A Labour Ministry annual report has shown that the number of garment workers who died in accidents last year sharply dropped when compared to data from 2017.
“There were 1,692 traffic accidents last year, leaving 40 garment workers dead and 1,854 others injured,” the report said. “There were 3,330 traffic accidents involving garment workers in 2017, which resulted in 68 dead and 4,785 others injured.”
Labour Minister Ith Samheng yesterday during the release of the report said the ministry will continue to address traffic accidents involving garment workers.
“We will strengthen traffic laws and facilitate [safe] transportation for our workers, which is a priority issue,” Mr Samheng said, adding that other ministries and institutions must also pay attention.
Accidents involving garment workers in 2017 occurred due to reckless driving, such as risky manoeuvrings and speeding.
Last year, the Labour Ministry announced plans for a national policy to curb the number of traffic accidents involving garment workers. The policy was aimed to encourage employers and truck drivers to prioritise road safety.
Additionally, the Labour Ministry report stated that more workers fainted last year than in 2017.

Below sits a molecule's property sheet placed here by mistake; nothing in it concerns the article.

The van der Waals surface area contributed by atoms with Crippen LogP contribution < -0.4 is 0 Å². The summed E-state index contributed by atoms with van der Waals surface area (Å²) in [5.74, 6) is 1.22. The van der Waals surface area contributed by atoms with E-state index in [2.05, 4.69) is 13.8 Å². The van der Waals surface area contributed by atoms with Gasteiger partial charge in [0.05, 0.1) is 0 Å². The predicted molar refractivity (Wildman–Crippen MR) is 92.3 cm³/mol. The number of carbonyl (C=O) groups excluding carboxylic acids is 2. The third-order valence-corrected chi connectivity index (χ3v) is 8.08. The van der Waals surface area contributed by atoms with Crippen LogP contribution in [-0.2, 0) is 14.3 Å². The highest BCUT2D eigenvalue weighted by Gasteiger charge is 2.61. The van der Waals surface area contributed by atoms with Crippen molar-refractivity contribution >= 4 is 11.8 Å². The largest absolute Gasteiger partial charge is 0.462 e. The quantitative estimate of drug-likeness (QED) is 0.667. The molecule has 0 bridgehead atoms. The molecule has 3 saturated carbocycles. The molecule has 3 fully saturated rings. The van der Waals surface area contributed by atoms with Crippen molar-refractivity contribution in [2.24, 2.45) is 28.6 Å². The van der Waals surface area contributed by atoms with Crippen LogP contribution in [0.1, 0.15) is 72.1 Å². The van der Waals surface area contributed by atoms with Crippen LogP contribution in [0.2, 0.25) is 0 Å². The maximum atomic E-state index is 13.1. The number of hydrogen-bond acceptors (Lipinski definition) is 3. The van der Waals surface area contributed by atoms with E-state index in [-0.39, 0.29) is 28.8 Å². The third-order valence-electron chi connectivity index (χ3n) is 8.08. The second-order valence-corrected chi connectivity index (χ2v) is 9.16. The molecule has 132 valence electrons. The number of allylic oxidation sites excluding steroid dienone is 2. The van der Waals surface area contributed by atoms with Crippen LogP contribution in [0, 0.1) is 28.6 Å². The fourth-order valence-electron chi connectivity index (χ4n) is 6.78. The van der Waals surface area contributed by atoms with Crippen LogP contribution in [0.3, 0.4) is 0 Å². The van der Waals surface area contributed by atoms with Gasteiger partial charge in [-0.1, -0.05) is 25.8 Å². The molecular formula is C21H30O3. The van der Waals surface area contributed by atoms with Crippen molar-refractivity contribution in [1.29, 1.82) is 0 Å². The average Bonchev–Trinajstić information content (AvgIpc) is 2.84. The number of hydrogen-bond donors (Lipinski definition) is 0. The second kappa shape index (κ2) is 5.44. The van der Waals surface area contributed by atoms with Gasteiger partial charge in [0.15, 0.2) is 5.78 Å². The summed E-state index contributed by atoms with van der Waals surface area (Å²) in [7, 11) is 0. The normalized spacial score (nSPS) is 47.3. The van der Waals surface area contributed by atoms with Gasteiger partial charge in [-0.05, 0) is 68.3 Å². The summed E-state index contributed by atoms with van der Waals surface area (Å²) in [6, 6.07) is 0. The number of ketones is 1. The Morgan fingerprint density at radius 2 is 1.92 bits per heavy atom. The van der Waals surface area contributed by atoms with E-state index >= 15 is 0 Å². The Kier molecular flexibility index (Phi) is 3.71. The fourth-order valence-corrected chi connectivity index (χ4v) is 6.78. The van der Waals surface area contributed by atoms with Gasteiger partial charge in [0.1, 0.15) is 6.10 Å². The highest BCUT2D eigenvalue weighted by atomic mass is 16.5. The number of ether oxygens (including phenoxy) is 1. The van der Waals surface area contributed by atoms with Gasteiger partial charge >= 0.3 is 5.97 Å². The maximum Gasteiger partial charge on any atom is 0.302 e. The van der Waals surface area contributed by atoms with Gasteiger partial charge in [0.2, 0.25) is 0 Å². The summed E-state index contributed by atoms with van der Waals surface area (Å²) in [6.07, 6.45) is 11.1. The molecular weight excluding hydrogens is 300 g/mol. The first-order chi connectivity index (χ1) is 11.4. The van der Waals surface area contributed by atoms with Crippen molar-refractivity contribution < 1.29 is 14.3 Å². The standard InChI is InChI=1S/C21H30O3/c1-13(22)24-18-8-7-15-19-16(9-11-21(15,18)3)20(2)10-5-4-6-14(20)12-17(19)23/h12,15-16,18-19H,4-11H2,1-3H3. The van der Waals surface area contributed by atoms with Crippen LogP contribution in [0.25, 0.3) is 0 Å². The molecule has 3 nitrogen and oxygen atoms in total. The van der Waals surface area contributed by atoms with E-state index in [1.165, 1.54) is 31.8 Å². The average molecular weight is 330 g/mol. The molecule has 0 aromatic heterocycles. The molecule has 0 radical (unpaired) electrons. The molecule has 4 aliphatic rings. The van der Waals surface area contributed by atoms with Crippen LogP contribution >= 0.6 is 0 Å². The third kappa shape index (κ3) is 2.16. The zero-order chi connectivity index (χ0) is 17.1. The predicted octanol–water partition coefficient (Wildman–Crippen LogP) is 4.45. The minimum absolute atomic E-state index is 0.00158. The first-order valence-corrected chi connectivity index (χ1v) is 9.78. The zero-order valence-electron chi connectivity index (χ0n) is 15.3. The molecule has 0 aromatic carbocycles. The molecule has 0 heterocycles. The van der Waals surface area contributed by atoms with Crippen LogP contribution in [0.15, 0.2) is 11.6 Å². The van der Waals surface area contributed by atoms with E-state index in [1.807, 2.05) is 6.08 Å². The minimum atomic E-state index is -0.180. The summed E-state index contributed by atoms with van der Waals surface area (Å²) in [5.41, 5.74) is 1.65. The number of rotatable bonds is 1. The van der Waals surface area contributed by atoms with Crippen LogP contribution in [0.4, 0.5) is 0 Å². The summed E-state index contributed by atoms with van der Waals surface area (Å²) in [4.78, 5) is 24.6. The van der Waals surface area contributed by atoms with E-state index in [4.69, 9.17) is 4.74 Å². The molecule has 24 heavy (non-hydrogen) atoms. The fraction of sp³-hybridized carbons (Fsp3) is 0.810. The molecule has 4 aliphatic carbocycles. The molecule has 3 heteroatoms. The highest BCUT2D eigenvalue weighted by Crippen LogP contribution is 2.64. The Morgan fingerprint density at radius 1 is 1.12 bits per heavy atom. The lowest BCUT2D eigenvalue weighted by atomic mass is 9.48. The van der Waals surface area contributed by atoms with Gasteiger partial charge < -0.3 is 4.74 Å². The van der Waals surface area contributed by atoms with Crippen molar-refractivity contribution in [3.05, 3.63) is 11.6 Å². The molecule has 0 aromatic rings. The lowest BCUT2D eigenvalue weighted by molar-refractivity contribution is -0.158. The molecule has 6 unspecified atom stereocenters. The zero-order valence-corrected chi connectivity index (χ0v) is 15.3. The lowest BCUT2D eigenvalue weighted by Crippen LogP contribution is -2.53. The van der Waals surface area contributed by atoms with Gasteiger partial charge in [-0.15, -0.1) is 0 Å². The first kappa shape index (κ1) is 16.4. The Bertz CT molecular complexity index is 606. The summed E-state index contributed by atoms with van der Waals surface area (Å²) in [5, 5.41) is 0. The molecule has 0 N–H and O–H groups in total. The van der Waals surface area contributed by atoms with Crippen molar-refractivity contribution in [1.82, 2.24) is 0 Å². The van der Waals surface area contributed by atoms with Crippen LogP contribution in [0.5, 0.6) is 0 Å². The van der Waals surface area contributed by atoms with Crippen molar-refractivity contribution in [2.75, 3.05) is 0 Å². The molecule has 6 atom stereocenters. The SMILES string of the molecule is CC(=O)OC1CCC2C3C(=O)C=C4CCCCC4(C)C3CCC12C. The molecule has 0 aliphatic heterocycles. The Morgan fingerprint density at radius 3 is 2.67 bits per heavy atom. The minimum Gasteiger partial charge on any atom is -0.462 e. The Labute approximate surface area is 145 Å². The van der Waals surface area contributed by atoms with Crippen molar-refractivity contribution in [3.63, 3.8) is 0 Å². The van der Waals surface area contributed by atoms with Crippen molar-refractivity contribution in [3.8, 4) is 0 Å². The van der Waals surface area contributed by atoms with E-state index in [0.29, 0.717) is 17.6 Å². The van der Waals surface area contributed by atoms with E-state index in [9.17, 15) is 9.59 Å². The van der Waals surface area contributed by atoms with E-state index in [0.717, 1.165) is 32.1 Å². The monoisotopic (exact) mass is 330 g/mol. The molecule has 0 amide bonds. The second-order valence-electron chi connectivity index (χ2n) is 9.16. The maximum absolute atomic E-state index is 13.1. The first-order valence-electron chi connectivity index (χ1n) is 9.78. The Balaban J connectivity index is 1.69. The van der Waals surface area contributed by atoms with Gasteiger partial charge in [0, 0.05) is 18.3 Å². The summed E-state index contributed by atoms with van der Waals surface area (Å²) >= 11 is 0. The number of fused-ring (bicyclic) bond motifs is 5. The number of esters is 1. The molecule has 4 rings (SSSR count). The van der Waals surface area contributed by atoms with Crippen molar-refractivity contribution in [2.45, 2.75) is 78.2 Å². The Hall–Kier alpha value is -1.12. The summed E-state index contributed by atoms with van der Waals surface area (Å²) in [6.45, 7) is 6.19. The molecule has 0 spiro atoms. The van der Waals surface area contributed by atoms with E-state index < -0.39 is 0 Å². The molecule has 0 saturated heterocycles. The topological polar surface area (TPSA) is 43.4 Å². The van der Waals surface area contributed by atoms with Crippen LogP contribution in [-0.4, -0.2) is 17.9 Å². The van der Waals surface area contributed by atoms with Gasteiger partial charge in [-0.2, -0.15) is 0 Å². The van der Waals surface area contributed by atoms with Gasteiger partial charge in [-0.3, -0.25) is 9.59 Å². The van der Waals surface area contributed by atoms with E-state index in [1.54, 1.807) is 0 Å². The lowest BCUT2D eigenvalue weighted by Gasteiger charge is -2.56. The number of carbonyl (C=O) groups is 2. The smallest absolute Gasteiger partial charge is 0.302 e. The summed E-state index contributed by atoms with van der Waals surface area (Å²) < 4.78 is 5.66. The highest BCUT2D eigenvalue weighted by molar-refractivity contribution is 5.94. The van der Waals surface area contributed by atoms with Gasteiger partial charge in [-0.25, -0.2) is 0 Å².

“The total number of garment workers who fainted in 10 factories last year was 1,825,” it said. “In 2017, incidents in 22 factories resulted in 1,245 garment workers fainting.”
Mr Samheng said there are many factors involved in fainting incidents.
“The increase in fainting cases of workers are not because of wages,” he said. “Increases in the minimum wage can help improve income and also living standards, but fainting incidents occurred due to factory temperatures, lack of oxygen and chemical fumes.”
Last month, a factory in Phnom Penh was hit three times by fainting incidents involving garment workers. A total of about 150 Olive Apparel garment factory workers fainted from February 23 to 26.
Colonel Yim Saran, chief of Por Senchey district police, said some workers fainted because of fumes from chemicals in the factory.